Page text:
Now it’s true that AIPAC and Jewish groups have steered clear of mentioning Israel as a reason for America to attack Syria, citing the need to maintain America’s stature in the world and to make sure that “barbarism on such a mass scale is not given a free pass”. That doesn’t diminish, of course, the absolute identification of Israel with the lobby that carries its name and the fallout that both would suffer if Congress rejects their claims.
The Administration, in any case, has publicly and prominently placed the welfare of Israel and the deterrence of Iran high on the list of factors that mandate an attack against Damascus. Secretary of State John Kerry has gone even further, comparing inaction against the Syrian regime to American and international inaction in the face of the Jewish Holocaust in Europe. It may be unclear how this line is playing out in Peoria or Topeka, but it has certainly stirred Jewish sentiments and strengthened the hand of those who had urged the community to end its self-imposed vow of silence and to come out swinging in favor of the Administration.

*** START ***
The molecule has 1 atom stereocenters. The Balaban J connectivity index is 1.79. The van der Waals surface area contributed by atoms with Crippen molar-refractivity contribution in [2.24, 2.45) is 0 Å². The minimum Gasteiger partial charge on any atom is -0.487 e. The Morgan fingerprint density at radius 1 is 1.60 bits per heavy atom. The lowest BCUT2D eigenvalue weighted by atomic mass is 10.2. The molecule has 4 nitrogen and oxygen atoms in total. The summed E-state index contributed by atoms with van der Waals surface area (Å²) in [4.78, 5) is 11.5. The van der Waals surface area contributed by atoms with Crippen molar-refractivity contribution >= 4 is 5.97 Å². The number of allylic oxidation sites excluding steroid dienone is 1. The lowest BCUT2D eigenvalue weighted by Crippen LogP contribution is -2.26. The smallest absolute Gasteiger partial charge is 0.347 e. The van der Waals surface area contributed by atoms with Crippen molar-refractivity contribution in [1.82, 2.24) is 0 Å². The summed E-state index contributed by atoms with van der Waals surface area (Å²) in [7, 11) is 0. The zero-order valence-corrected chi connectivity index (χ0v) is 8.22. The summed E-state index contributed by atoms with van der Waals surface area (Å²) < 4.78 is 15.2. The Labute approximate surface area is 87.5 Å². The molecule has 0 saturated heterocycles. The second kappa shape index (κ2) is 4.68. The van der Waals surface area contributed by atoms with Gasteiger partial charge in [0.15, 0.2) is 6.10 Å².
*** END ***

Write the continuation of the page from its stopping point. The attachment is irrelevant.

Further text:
Indeed, for most Jewish leaders, as well as for the overwhelming majority of Israeli decision-makers, the argument for a military strike against Syria and against a Congressional veto is almost a no-brainer. Israelis may have viewed Obama’s hesitation to respond immediately to the August 21 attacks and his decision to seek Congressional approval as a sign of weakness, but most agree now that a Congressional veto that would scuttle an American attack would wreak untold damage on America’s power of deterrence, in the region and towards Iran in particular, and thus undermine Israel’s national security as well.
It is no wonder, therefore, that a lobby and an American Jewish establishment that purports to support Israel would step up to the plate at such a critical time, though one may question the tactical wisdom of moving so directly and abruptly from total silence to “going all out”, as the Jewish organizations did just a few days ago.
A defeat for the Administration could turn into a significant and potentially negative milestone for Israel and its lobby as well, not only in Congress and the media, but with the American public as well.
It is public opinion, after all, that is said be driving members of Congress against a Syrian attack: Americans are turning away from being “the world’s policeman” but in the process, even if unintentionally, they may be turning their backs on Israel as well.